How to Cite: Pedroso JL, Vale TC, da Costa SCG, Santos M, Alonso I, Barsottini OGP. Complex Movement Disorders in Ataxia with Oculomotor Apraxia Type 1: Beyond the Cerebellar Syndrome. Tremor and Other Hyperkinetic Movements. 2020;10:39. DOI: http://doi.org/10.5334/tohm.557
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  Published on 07 Oct 2020
 Accepted on 08 Sep 2020            Submitted on 03 Aug 2020

Introduction

Autosomal recessive cerebellar ataxias (ARCA) are a heterogeneous group of diseases. Ataxia with oculomotor apraxia (AOA) is a genetic condition characterized by progressive cerebellar ataxia and oculomotor apraxia, and the most common AOA are subtypes 1, 2 and 4 [1]. AOA1 (MIM208920) usually presents with early onset, progressive ataxia, peripheral neuropathy and oculomotor apraxia, accompanied by hypoalbuminemia and hypercholesterolemia [1]. The disease is caused by variants in the APTX gene, and the locus is on chromosome 9p13 [2]. The APTX gene encodes aprataxin, a protein that has a suggested role in DNA break repair, largely expressed in the cerebellum, basal ganglia, cerebral cortex and spinal cord. To date, several missense, nonsense and frameshift mutations have been identified, mostly in Europe and Japan.

Ataxia is usually not the sole movement abnormality in AOA1. Hyperkinetic movement disorders, particularly chorea and dystonia, may also occur [3]. We report a case of a complex and mixed movement disorders in a patient with AOA1, expanding the phenotype beyond the cerebellar syndrome.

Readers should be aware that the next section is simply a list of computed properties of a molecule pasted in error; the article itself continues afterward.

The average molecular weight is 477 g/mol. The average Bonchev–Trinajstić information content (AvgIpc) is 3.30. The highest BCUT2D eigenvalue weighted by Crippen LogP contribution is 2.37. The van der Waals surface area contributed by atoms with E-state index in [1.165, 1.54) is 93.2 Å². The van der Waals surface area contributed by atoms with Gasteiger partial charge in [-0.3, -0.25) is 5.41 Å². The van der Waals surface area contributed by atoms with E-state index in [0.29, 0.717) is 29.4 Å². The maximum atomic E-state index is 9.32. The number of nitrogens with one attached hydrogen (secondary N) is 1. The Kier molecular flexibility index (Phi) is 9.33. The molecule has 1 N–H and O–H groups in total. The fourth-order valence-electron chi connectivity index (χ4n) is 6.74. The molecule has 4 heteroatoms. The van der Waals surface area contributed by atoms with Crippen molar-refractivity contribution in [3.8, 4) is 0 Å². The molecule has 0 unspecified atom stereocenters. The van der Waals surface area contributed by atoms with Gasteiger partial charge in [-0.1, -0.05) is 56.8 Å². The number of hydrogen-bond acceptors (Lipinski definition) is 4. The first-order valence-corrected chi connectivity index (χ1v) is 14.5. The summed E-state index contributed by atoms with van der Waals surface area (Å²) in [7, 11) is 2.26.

A 23-year-old woman, born from consanguineous parents, presented with slowly progressive gait impairment. She normally achieved the developmental milestones until the beginning of the motor symptoms at the age of six years-old. A younger sister was not affected and family history was unremarkable. From six to 15 years-old, the patient complained mostly of loss of balance. For the last eight years, parents observed progressively worsened motor restlessness and abnormal posture of the limbs. During the last two years, there were prominent worsening of gait and abnormal movements. Neurological examination was characterized by ataxia, chorea, dystonia, myoclonic jerks and oculomotor apraxia (Video 1). There was decreased deep tendon reflexes and neuropsychological tests were normal. Serum alpha-fetoprotein (AFP) and albumin levels were normal (albumin serum level was 4.3 g/dl; normal albumin range: 3.4 to 5.4 g/dl]), but there was a mild increase in cholesterol levels (203 mg/dl; normal levels: below 200 mg/dl). Brain magnetic resonance imaging performed two years after the beginning of symptoms showed cerebellar atrophy (Figure 1), and needle electromyographic studies showed lower-limb chronic axonal sensorimotor neuropathy. A genetic panel sequencing for AOA including APTX, SETX (senataxin), PIK3R5, PNPK genes was performed, and disclosed a pathogenic homozygous variant in the APTX (c.[837G>A];[837G>A]) gene, confirming the diagnosis of AOA1. The patient was treated with trihexyphenidyl 8 mg daily and clonazepam 2 mg daily with mild improvement. There was no improvement with levodopa and botulinum toxin injections.